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United States Department of Agriculture

Agricultural Research Service

Research Project: Management of Temperate-Adapted Fruit, Nut, and Specialty Crop Genetic Resources and Associated Information

Location: National Clonal Germplasm Repository (Corvallis, Oregon)

Title: Medium-term in vitro storage as a complementary germplasm preservation technique

Author
item Reed, Barbara

Submitted to: Abstract of International Horticultural Congress
Publication Type: Abstract Only
Publication Acceptance Date: April 15, 2014
Publication Date: N/A

Interpretive Summary: Preservation of vegetatively propagated crops may be accomplished using a range of old and new technologies. Collections in fields, potted plants, or some cases whole plants stored under cool to cold conditions are complemented by tissue cultures, refrigerator storage of tissue cultures, and cryopreservation in liquid nitrogen. The use of complementary storage techniques is important for successful germplasm preservation and refrigerated tissue culture storage is one important technique for germplasm in an active genebank. Shoot cultures of temperate plants are routinely stored at -1 to 5°C for as long as 4 years without subculture. Sub-tropical and tropical plants can be held at sub-normal culture temperatures (15-18°C) for long periods as well. This storage form is important for active collections and provides a readily accessible form of plant materials for distribution to the user community. This presentation will describe the possibilities and uses of tissue culture storage for germplasm preservation of vegetatively propagated crops.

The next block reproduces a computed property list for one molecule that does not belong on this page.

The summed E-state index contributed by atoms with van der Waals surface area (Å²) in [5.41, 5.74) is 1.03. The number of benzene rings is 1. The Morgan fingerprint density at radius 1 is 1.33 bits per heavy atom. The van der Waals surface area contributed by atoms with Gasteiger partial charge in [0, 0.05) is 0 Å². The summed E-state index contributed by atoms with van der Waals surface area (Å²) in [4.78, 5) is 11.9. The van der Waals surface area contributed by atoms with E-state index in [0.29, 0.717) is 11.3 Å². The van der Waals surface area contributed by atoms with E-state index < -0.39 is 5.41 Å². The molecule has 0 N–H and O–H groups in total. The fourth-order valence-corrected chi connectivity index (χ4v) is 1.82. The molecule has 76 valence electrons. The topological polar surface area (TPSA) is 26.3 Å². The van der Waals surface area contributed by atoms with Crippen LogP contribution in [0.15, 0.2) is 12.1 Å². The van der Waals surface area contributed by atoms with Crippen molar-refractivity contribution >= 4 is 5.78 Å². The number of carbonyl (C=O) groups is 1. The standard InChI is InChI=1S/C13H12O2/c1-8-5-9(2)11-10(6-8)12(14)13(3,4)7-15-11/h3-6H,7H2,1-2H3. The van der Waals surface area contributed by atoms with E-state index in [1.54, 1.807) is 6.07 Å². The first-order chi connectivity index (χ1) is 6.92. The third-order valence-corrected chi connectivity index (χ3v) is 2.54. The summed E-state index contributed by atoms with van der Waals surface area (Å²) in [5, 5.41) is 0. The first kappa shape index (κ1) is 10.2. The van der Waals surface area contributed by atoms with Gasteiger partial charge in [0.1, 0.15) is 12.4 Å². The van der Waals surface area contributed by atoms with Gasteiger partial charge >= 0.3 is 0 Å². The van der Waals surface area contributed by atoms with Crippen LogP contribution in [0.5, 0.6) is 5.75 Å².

Technical Abstract: A Germplasm preservation of vegetatively propagated crops may be accomplished using a range of old and new technologies. Field collections, potted plants, or some cases whole plants stored under cool to cold conditions are complemented by in vitro culture, in vitro storage, and cryopreservation. The use of complementary storage techniques is important for successful germplasm preservation and in vitro storage is one important technique for germplasm in an active genebank. In vitro cultures of temperate plants are routinely stored at -1 to 5°C for as long as 4 years without subculture. Sub-tropical and tropical plants can be held at sub-normal temperatures (15-18°C) for long periods as well. This storage form is important for active collections and provides a readily accessible form of germplasm for distribution to the user community. This presentation will describe the possibilities and uses of in vitro storage for germplasm preservation.

Last Modified: 12/22/2014
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